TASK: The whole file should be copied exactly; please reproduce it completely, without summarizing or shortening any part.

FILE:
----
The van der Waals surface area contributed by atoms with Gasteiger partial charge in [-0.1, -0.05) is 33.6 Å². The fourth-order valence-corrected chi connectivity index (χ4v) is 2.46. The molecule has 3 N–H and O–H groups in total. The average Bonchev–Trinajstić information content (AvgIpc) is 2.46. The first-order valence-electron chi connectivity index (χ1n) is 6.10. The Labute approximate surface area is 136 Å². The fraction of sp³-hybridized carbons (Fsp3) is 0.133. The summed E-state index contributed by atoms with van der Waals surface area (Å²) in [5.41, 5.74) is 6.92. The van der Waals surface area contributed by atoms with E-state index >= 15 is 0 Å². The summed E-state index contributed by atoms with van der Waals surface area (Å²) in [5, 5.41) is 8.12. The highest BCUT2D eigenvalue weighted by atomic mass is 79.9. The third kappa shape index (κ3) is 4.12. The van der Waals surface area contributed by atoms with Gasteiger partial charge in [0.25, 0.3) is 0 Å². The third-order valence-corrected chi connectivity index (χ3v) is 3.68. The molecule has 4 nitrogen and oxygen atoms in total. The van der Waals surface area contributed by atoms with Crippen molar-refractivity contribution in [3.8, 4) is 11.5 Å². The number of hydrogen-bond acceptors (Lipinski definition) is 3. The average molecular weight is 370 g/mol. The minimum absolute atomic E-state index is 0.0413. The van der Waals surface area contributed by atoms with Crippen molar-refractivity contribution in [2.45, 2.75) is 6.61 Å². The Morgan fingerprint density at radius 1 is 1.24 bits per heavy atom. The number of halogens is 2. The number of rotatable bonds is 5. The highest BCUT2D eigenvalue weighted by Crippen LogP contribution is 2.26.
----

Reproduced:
The van der Waals surface area contributed by atoms with Gasteiger partial charge in [-0.1, -0.05) is 33.6 Å². The fourth-order valence-corrected chi connectivity index (χ4v) is 2.46. The molecule has 3 N–H and O–H groups in total. The average Bonchev–Trinajstić information content (AvgIpc) is 2.46. The first-order valence-electron chi connectivity index (χ1n) is 6.10. The Labute approximate surface area is 136 Å². The fraction of sp³-hybridized carbons (Fsp3) is 0.133. The summed E-state index contributed by atoms with van der Waals surface area (Å²) in [5.41, 5.74) is 6.92. The van der Waals surface area contributed by atoms with E-state index >= 15 is 0 Å². The summed E-state index contributed by atoms with van der Waals surface area (Å²) in [5, 5.41) is 8.12. The highest BCUT2D eigenvalue weighted by atomic mass is 79.9. The third kappa shape index (κ3) is 4.12. The van der Waals surface area contributed by atoms with Gasteiger partial charge in [0.25, 0.3) is 0 Å². The third-order valence-corrected chi connectivity index (χ3v) is 3.68. The molecule has 4 nitrogen and oxygen atoms in total. The van der Waals surface area contributed by atoms with Crippen molar-refractivity contribution in [3.8, 4) is 11.5 Å². The number of hydrogen-bond acceptors (Lipinski definition) is 3. The average molecular weight is 370 g/mol. The minimum absolute atomic E-state index is 0.0413. The van der Waals surface area contributed by atoms with Crippen molar-refractivity contribution in [2.45, 2.75) is 6.61 Å². The Morgan fingerprint density at radius 1 is 1.24 bits per heavy atom. The number of halogens is 2. The number of rotatable bonds is 5. The highest BCUT2D eigenvalue weighted by Crippen LogP contribution is 2.26.